I located another parachute which was descending faster than myself. Also it had several bad tears in the panels. I still did not know for sure who it was for I thought Major Dargue opened his chute too soon and got caught in the tail as he left. That did happen, but the parachute was his. He landed before me and ran towards the planes which were 150 yards away. As soon as I landed I got free of my chute and went to the planes. I stopped en route and looked at the name on the other chute and then knew that Woolsey and Benton were dead for I had watched the air carefully during my descent and knew that no other parachutes were out….Detroit had hit first and burst into flames…Benton had fallen free and was about 75 yards from the wrecks which were within 50 yards of each other.
Major Dargue was terribly shocked and broke down completely. I quieted him as best I could and got a guard around the wrecks. Eaker came over along with Fairchild, Thompson, and Weddington in a few minutes. Eaker and I took Dargue to the military field and to the club. Fairchild came with us and we talked Dargue into going into the Plaza Hotel with Eaker.
Accounts of the accident vary among the witnesses. According to an article by Eaker, written 50 years after the event for the September 1976 issue of Air Force magazine, Woolsey deliberately went down with Detroit because he refused to abandon his friend Benton, who had removed his parachute before climbing out onto the wing to lower the broken landing gear. “Woolsey was sitting on his chute and could have saved himself,” Eaker wrote. “Instead, he elected to stay with the plane, since Benton was on the wing without his chute. I have never witnessed a more courageous self-sacrifice.”
But in his letter Whitehead recalled the mishap differently:“Neither [Woolsey] nor Benton had been wearing their parachutes regularly and of course in order to climb forward Joe [Woolsey] had to go out with no parachute on. He had time of course to put on his chute after he got back into the cockpit.” So according to Whitehead, it was Woolsey, not Benton, who climbed out to release the gear, and both of Detroit’s crewmen were actually seated in their respective cockpits at the time of the crash.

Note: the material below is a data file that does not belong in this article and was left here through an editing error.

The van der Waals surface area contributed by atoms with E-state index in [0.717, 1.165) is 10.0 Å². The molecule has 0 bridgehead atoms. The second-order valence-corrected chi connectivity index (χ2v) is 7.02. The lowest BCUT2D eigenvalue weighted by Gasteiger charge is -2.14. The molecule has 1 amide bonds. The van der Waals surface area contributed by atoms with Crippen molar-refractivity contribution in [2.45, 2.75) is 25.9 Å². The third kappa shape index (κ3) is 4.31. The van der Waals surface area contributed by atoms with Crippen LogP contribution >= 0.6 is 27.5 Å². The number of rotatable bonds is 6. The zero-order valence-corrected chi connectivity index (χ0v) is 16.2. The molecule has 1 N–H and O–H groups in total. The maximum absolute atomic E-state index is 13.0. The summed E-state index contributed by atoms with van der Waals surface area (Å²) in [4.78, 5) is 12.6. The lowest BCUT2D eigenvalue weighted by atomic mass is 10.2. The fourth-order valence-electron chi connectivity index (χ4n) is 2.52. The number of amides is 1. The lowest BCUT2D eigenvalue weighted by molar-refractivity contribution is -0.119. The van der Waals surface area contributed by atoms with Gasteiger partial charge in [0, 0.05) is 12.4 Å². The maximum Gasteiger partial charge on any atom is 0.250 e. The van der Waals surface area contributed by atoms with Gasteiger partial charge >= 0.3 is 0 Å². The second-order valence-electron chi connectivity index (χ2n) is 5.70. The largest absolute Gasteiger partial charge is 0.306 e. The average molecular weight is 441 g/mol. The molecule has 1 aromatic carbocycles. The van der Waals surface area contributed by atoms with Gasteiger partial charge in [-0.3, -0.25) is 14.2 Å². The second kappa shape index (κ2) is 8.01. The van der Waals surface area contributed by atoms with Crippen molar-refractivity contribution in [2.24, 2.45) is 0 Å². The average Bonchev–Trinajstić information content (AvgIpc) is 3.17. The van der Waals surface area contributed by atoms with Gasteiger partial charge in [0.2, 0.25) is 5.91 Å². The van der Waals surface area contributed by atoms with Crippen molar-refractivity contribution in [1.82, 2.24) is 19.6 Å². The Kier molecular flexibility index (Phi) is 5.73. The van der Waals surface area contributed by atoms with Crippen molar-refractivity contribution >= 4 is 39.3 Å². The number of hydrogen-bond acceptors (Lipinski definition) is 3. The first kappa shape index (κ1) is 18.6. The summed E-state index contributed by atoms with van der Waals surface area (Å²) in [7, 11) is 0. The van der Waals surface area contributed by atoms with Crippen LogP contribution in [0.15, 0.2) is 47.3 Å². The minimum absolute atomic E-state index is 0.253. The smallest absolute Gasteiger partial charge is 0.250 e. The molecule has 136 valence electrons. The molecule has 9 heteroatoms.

Whitehead also speculated that Detroit’s sudden turn might have been due to a control failure, or Woolsey “might just have been demonstrating the maneuverability of the plane for he liked to do that when he came into a stop. He was a fine pilot but as we say almost too good. I have seen him do some showy stuff this trip. That is always fine as long as one gets away with it. He might have turned his plane rapidly and neglected to look for the New York….” He also staunchly maintained that the accident “was in no way the fault of Major Dargue.”
While Whitehead recuperated from his injuries, the two remaining Loenings, St. Louis and San Francisco, continued on, their crews still devastated from the loss of their comrades. After an 800-mile side trip to Paraguay’s capital, Asunción, they stopped in Montevideo, Uruguay, where San Antonio rejoined the flight. The three amphibians then headed up the east coast of Brazil. They landed in the French, Dutch and British Guiana colonies, as well as in Venezuela, where Whitehead and Weddington (whom Dargue had replaced in St. Louis) met them in a Loening the pair had picked up in Panama. Following the curving line of the Antilles across the Caribbean, they stopped at numerous West Indian island nations, including the Virgin Islands, Puerto Rico, the Dominican Republic, Haiti and Cuba, before flying from Havana to Miami and continuing up the East Coast.